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by Marta Acosta
Pocket Books, July 2006
320 pages
ISBN: 1416520384

Buy in the UK | Buy in Canada

I have to confess, I took a long time to get over the title HAPPY HOUR AT CASA DRACULA. When I stopped staring and started reading, I discovered that it was a sparkling, witty piece of supernatural chick lit.

The first-person narrator, Milagro De Los Santos, is eking out a living as a 'reading consultant' to the overly wealthy and underly cultured. As such, she ends up at the reception for the hot new writer Sebastian Beckett-Witherspoon, who had once dated and then dumped Milagro. To show how totally over him she is, she heads off with the first interesting man she finds.

A kiss, a fall, and some unexpected bloodsharing later, Milagro finds herself suddenly a victim of the oddest disease – one which makes her sleep through the day and crave red foods, particularly bloody ones. Her ex suddenly shows up, claiming to have had a change of heart – but once he gets her in the car, he starts talking about tests and keeping her captive.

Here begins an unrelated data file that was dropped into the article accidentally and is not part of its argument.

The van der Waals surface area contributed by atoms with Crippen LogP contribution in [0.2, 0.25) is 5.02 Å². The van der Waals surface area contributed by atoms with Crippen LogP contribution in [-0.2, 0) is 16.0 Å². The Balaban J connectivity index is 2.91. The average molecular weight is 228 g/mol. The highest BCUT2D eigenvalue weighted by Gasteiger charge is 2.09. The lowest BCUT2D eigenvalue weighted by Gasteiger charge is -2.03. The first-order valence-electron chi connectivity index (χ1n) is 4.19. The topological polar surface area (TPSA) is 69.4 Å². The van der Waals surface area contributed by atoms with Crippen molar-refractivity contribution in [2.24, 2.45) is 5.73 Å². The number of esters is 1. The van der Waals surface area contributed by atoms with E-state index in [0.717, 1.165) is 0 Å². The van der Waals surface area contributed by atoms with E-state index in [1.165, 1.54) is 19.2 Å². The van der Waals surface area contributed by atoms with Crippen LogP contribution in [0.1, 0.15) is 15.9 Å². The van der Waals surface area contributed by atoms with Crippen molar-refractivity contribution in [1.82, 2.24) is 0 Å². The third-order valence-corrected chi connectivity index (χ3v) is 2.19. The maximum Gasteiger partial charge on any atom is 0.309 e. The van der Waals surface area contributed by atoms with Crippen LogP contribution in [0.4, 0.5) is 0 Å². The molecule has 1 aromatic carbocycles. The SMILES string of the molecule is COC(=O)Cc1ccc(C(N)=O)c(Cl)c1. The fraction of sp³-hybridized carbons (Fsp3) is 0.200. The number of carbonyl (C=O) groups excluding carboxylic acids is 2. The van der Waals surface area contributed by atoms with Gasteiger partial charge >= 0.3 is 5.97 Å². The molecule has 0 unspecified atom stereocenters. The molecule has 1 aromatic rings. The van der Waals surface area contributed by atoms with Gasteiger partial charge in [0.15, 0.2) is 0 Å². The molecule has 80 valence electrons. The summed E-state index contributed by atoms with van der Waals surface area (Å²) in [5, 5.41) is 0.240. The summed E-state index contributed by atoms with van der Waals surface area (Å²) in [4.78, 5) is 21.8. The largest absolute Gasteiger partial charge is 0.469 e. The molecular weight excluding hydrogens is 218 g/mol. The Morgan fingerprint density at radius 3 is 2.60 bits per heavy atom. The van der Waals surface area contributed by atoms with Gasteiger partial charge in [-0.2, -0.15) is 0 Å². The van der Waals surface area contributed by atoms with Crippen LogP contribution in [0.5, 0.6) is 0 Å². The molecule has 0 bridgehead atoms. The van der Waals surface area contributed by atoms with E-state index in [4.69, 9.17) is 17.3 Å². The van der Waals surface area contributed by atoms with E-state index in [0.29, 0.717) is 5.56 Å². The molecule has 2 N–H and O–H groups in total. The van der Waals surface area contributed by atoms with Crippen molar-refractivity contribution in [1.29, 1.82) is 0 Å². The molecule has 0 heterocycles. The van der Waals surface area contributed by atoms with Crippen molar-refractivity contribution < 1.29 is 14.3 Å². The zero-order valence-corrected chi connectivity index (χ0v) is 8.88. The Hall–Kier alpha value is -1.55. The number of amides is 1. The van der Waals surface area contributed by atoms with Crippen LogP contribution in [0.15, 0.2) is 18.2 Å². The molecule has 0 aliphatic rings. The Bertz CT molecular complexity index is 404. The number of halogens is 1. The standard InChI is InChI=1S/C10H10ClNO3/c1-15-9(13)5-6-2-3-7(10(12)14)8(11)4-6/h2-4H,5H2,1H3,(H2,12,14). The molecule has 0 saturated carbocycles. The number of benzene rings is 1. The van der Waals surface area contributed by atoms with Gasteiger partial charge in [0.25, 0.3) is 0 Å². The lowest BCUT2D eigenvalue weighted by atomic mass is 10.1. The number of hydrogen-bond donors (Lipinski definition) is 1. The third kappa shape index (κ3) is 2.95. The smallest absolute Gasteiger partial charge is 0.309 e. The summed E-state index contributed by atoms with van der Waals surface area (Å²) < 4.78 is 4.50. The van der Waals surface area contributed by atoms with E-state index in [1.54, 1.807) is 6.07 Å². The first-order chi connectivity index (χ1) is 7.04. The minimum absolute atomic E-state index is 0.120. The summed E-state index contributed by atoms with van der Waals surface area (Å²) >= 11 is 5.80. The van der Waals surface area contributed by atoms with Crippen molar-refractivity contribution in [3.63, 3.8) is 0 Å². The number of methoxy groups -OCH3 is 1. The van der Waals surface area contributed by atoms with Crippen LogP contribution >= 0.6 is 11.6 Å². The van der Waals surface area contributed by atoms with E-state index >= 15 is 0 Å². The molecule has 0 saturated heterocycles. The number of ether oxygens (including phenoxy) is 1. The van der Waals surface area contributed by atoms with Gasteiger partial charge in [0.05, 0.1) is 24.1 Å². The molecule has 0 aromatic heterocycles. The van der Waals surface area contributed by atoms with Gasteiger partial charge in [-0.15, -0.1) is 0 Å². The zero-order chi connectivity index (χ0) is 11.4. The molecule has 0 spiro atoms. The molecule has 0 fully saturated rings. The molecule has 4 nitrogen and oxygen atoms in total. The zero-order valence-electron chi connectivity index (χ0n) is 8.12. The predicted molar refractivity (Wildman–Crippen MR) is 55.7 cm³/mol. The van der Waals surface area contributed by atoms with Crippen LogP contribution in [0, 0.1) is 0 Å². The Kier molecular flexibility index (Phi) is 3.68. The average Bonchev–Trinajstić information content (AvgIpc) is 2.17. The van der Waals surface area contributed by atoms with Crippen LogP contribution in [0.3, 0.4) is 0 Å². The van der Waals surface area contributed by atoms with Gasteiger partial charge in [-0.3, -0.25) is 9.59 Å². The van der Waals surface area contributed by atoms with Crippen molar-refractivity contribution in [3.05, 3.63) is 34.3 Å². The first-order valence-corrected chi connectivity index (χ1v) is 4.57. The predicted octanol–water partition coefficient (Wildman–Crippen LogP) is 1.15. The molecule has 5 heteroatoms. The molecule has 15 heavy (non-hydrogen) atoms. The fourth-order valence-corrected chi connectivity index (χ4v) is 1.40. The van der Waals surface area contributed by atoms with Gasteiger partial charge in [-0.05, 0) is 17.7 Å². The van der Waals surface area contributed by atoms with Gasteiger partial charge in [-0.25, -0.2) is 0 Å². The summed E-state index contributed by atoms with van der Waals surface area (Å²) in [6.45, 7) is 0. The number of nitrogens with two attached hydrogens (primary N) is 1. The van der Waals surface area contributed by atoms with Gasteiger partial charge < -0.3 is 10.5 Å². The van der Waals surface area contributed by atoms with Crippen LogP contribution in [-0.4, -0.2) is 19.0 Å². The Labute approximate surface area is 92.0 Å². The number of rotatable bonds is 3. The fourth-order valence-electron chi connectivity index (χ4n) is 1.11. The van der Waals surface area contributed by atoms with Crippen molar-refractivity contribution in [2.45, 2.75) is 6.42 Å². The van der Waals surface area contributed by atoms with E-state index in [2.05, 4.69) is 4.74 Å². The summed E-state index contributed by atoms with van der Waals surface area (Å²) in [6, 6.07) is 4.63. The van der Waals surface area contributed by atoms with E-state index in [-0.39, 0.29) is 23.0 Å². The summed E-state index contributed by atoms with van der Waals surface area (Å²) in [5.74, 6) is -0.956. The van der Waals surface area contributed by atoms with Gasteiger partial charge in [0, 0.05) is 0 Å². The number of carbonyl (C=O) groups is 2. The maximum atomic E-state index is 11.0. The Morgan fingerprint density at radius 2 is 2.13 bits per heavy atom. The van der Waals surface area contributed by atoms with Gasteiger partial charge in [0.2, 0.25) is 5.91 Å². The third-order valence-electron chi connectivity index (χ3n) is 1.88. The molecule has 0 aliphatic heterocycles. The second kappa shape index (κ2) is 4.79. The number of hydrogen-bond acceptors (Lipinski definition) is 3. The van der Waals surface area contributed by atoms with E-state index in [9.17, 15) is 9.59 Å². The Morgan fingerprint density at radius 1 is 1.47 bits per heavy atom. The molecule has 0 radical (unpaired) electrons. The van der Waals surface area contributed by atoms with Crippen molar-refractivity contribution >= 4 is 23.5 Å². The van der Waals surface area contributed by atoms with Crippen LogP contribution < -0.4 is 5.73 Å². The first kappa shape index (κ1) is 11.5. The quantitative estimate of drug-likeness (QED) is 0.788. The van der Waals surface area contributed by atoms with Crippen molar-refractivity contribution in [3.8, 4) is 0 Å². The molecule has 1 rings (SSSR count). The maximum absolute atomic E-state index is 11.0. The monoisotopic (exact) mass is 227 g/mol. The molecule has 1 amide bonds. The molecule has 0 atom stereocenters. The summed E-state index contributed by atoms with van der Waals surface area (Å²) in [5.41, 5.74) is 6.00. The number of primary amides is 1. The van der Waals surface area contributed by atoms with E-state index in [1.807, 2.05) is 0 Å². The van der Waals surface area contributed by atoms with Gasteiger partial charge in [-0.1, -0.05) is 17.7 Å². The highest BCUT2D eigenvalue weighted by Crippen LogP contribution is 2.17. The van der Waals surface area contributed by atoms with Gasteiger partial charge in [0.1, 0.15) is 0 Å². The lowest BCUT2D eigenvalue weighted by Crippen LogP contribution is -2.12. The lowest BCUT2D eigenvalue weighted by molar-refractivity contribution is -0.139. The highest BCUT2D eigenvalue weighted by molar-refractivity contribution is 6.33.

When Milagro escapes him she runs right into another group interested in studying her condition – her erstwhile date’s family, including his very perfect, very blonde fiancee, exactly the sort of person Sebastian had dumped her for.

This is a first book and it shows; most of the pages are devoted to discussing Milagro’s romantic problems and her settling in with the vampire family. Most of the unromantically-based conflict is confined to the final chapter, where it is rushed through with little ceremony and less pacing. The romantic complications are dealt with even more summarily in the final few pages.

Yet I'll forgive it, because on the whole I enjoyed reading it so much. Unlike the quivering basket cases that so many chick lit heroines are, Milagro has a definite, rock-solid sense of self. The vampire as Latina and as outsider theme is handled deftly; some books hammer their messages home with a jackhammer, so the light touch is appreciated. And Acosta has a decidedly light touch and a wit that makes the book deliciously quotable, as in lines such as “Sebastian knew the milk of human kindness ne’er flowed from my mother’s breasts because she believed it would make them sag.”

If you're in the mood for something sweet, romantic, and amusing without an overly neurotic main heroine, you won't go far wrong with HAPPY HOUR AT CASA DRACULA.

Reviewed by Linnea Dodson, December 2006

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Contact: Yvonne Klein (ymk@reviewingtheevidence.com)

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